When I called him on the phone, I always anticipated which of the 50 states he might be in this time—flipping off every state trooper as he went. The student of Lenin that he was, I jested that this was his sealed train.
In 2020, he introduced me to give a talk at the Marxist Library entitled “Capitalism + Dope = Genocide,” a Panther formulation—and how it was relevant five decades later. Boy was I proud; the student had become the teacher.
A brilliant wordsmith, a magical story teller, and a perennial ballbreaker, Gary gravitated gracefully between the gravest and most humorous of topics. Whenever he was around his comrades, his eyes lit up and he locked in on the most pressing international topics of the day.
He often answered the phone by saying “This is Murphy’s Poolhall. Eight Ball speaking.” Always principled, he put many backwa’d workers in their place if they were guilty of any act of racism or sexism. He could hug you, but if he had to, he could stand you down, too. He knew the primary contradiction that existed and who the real enemy was but was never shy to check any of us, “on our bullshit.”
One young communist, Drew King, picked up the torch and recited the following tribute on March 25th:
History’s restless wanderer
Proud Black Bolshevik
Lenin’s native son
Uncle Ho of Roxbury
Southie’s resident Marxist-Leninist
Berkeley’s Berlin Wall that will never fall
Your mind was my portal through history
For 17 years, I traversed the infinite shelves of your mind’s cosmic library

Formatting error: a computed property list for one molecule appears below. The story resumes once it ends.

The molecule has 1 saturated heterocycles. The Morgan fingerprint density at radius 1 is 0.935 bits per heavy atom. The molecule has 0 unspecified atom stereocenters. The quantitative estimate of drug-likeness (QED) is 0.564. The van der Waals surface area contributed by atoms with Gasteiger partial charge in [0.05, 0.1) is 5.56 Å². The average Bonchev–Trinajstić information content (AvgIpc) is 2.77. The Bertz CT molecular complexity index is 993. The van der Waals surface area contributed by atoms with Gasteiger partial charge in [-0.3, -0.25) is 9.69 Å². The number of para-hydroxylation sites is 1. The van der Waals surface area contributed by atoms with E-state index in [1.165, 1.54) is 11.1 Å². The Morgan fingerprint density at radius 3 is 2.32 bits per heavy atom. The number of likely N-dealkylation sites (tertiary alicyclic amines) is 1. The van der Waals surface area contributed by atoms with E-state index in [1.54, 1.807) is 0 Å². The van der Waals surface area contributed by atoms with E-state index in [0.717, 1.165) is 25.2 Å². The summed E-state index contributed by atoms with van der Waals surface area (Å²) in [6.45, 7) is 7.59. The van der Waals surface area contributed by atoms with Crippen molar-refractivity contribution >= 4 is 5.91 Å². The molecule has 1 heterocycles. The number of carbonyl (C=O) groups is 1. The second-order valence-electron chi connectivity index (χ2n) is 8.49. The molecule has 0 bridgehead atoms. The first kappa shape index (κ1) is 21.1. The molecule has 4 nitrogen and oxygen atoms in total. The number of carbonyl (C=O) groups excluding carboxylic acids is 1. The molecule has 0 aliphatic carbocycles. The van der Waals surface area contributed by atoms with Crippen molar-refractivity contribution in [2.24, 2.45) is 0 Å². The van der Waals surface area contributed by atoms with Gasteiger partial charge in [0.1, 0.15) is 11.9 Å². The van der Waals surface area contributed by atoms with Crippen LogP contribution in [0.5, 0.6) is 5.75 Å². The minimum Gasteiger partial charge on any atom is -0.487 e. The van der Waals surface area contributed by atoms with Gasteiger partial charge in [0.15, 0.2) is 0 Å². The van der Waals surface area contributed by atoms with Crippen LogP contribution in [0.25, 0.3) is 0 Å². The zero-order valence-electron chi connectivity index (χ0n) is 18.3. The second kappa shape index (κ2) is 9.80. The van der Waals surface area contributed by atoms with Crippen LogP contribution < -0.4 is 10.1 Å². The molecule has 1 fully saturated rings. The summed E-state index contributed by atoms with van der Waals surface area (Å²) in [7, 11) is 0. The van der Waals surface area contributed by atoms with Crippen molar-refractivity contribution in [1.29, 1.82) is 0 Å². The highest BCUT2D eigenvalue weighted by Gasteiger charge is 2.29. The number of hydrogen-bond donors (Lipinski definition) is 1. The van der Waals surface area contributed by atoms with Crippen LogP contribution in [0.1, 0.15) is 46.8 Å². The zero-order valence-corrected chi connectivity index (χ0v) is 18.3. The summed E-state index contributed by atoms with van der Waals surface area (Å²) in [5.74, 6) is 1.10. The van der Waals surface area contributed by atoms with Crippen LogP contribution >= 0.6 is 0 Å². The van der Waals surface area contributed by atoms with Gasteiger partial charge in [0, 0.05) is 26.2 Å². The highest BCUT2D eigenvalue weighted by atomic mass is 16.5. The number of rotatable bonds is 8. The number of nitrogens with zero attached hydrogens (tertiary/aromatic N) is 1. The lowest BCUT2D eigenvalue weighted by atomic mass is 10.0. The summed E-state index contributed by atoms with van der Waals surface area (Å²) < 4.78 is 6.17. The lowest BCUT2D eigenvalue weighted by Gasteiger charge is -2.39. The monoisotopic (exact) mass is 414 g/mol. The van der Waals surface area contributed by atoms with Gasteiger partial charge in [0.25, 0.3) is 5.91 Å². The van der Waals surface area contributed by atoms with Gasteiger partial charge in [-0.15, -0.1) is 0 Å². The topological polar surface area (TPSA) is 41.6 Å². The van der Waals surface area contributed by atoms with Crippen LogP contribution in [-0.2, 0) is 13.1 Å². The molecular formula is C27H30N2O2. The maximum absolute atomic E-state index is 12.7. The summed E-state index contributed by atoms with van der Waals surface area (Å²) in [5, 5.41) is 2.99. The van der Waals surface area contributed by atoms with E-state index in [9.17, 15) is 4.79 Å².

As you showed me the ways of the force
You took me on tours through antiquity, time and space
All of pharaoh’s armies never stood a chance against your cunning wit
You teach us that the struggle for people’s power is the struggle for memory and against forgetting
And since I first asked you what time it was 17 years ago
You slowly taught me to realize that it is the same time that it was when those two young men in London put out that clarion call for the workers of the world to unite, 175 years ago
I swear on my soul, Gary, they will unite after all and we will win
Gary was a former political prisoner. In March 1966, just before his 20th birthday, the Roxbury native joined fellow war resisters in burning his draft card on the steps of a Boston courthouse in opposition to the U.S. war in Indochina. These pioneers, shoulder to shoulder with Muhammed Ali, were some of the first in the movement that soon shook the country as thousands followed.
On that day, the group was beaten up by a crowd of mostly high school students from South Boston. Still, he never expressed any personal bitterness towards workers robbed from our ranks by fascism.
Because of his resistance to the genocidal war of aggression against Vietnam, the U.S. government sentenced him to three years in Lewisville penitentiary. There were many chapters and addendums to these stories that could only be understood as poetic license.
But they could never cage you, Gary.
Born Again Red
He wrote it.
And I read it.
And that settles it.
When he got out, Gary was determined to pursue higher education, which he did at Penn State, Brown University, and Antioch College, ultimately receiving his Master’s Degree from UMass, Boston in “American Studies.”